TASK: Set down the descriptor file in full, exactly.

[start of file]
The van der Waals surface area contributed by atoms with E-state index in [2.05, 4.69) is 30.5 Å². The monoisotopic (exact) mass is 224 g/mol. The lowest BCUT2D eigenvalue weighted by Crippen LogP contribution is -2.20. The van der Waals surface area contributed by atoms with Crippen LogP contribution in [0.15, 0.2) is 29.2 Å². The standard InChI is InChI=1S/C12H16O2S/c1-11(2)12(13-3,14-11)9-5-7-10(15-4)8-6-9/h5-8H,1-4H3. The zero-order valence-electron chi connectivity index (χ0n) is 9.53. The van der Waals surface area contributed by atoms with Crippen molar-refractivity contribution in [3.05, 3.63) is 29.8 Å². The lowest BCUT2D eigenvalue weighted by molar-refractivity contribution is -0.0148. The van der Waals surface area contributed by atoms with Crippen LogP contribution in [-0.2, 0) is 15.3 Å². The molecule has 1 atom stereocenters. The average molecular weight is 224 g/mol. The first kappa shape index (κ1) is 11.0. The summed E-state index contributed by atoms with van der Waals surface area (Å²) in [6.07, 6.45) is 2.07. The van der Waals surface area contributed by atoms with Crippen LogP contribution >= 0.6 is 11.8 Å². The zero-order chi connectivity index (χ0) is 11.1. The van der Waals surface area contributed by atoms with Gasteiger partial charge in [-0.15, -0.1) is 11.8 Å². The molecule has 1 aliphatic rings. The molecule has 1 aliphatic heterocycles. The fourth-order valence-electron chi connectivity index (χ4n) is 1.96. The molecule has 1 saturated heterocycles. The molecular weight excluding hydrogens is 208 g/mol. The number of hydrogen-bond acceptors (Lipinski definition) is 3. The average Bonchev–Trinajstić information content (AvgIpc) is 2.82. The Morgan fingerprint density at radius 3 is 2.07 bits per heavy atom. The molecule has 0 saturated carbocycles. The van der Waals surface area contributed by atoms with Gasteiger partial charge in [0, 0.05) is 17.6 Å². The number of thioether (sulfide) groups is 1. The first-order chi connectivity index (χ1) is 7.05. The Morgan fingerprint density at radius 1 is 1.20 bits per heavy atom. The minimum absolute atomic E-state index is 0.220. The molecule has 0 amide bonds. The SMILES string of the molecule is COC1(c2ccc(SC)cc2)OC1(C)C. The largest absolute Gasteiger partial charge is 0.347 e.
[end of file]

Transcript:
The van der Waals surface area contributed by atoms with E-state index in [2.05, 4.69) is 30.5 Å². The monoisotopic (exact) mass is 224 g/mol. The lowest BCUT2D eigenvalue weighted by Crippen LogP contribution is -2.20. The van der Waals surface area contributed by atoms with Crippen LogP contribution in [0.15, 0.2) is 29.2 Å². The standard InChI is InChI=1S/C12H16O2S/c1-11(2)12(13-3,14-11)9-5-7-10(15-4)8-6-9/h5-8H,1-4H3. The zero-order valence-electron chi connectivity index (χ0n) is 9.53. The van der Waals surface area contributed by atoms with Crippen molar-refractivity contribution in [3.05, 3.63) is 29.8 Å². The lowest BCUT2D eigenvalue weighted by molar-refractivity contribution is -0.0148. The van der Waals surface area contributed by atoms with Crippen LogP contribution in [-0.2, 0) is 15.3 Å². The molecule has 1 atom stereocenters. The average molecular weight is 224 g/mol. The first kappa shape index (κ1) is 11.0. The summed E-state index contributed by atoms with van der Waals surface area (Å²) in [6.07, 6.45) is 2.07. The van der Waals surface area contributed by atoms with Crippen LogP contribution >= 0.6 is 11.8 Å². The zero-order chi connectivity index (χ0) is 11.1. The van der Waals surface area contributed by atoms with Gasteiger partial charge in [-0.15, -0.1) is 11.8 Å². The molecule has 1 aliphatic rings. The molecule has 1 aliphatic heterocycles. The fourth-order valence-electron chi connectivity index (χ4n) is 1.96. The molecule has 1 saturated heterocycles. The molecular weight excluding hydrogens is 208 g/mol. The number of hydrogen-bond acceptors (Lipinski definition) is 3. The average Bonchev–Trinajstić information content (AvgIpc) is 2.82. The Morgan fingerprint density at radius 3 is 2.07 bits per heavy atom. The molecule has 0 saturated carbocycles. The van der Waals surface area contributed by atoms with Gasteiger partial charge in [0, 0.05) is 17.6 Å². The number of thioether (sulfide) groups is 1. The first-order chi connectivity index (χ1) is 7.05. The Morgan fingerprint density at radius 1 is 1.20 bits per heavy atom. The minimum absolute atomic E-state index is 0.220. The molecule has 0 amide bonds. The SMILES string of the molecule is COC1(c2ccc(SC)cc2)OC1(C)C. The largest absolute Gasteiger partial charge is 0.347 e.